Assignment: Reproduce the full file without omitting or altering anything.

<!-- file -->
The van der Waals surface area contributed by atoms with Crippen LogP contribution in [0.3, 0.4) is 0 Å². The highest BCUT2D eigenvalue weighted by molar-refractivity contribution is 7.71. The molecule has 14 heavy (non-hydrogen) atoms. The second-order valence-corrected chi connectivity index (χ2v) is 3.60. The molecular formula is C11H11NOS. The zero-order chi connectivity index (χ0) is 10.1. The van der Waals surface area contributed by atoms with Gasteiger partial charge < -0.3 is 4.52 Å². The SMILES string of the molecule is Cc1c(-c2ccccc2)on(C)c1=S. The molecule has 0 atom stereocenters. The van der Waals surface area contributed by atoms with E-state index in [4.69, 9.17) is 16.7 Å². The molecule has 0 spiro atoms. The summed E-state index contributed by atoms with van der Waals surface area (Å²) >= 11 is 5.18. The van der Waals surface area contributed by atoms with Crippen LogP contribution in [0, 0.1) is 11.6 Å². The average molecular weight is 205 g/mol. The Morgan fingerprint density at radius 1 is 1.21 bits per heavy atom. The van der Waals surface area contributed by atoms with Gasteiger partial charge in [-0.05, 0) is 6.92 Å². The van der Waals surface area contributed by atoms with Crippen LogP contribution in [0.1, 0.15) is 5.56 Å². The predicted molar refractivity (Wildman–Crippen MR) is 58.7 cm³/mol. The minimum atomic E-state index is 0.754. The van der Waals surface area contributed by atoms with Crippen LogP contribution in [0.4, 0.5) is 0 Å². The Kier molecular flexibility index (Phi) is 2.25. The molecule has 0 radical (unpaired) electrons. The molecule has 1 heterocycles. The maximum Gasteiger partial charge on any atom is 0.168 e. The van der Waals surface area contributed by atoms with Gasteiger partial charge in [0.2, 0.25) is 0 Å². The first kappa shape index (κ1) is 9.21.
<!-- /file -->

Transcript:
The van der Waals surface area contributed by atoms with Crippen LogP contribution in [0.3, 0.4) is 0 Å². The highest BCUT2D eigenvalue weighted by molar-refractivity contribution is 7.71. The molecule has 14 heavy (non-hydrogen) atoms. The second-order valence-corrected chi connectivity index (χ2v) is 3.60. The molecular formula is C11H11NOS. The zero-order chi connectivity index (χ0) is 10.1. The van der Waals surface area contributed by atoms with Gasteiger partial charge < -0.3 is 4.52 Å². The SMILES string of the molecule is Cc1c(-c2ccccc2)on(C)c1=S. The molecule has 0 atom stereocenters. The van der Waals surface area contributed by atoms with E-state index in [4.69, 9.17) is 16.7 Å². The molecule has 0 spiro atoms. The summed E-state index contributed by atoms with van der Waals surface area (Å²) >= 11 is 5.18. The van der Waals surface area contributed by atoms with Crippen LogP contribution in [0, 0.1) is 11.6 Å². The average molecular weight is 205 g/mol. The Morgan fingerprint density at radius 1 is 1.21 bits per heavy atom. The van der Waals surface area contributed by atoms with Gasteiger partial charge in [-0.05, 0) is 6.92 Å². The van der Waals surface area contributed by atoms with Crippen LogP contribution in [0.1, 0.15) is 5.56 Å². The predicted molar refractivity (Wildman–Crippen MR) is 58.7 cm³/mol. The minimum atomic E-state index is 0.754. The van der Waals surface area contributed by atoms with Crippen LogP contribution in [0.4, 0.5) is 0 Å². The Kier molecular flexibility index (Phi) is 2.25. The molecule has 0 radical (unpaired) electrons. The molecule has 1 heterocycles. The maximum Gasteiger partial charge on any atom is 0.168 e. The van der Waals surface area contributed by atoms with Gasteiger partial charge in [0.2, 0.25) is 0 Å². The first kappa shape index (κ1) is 9.21.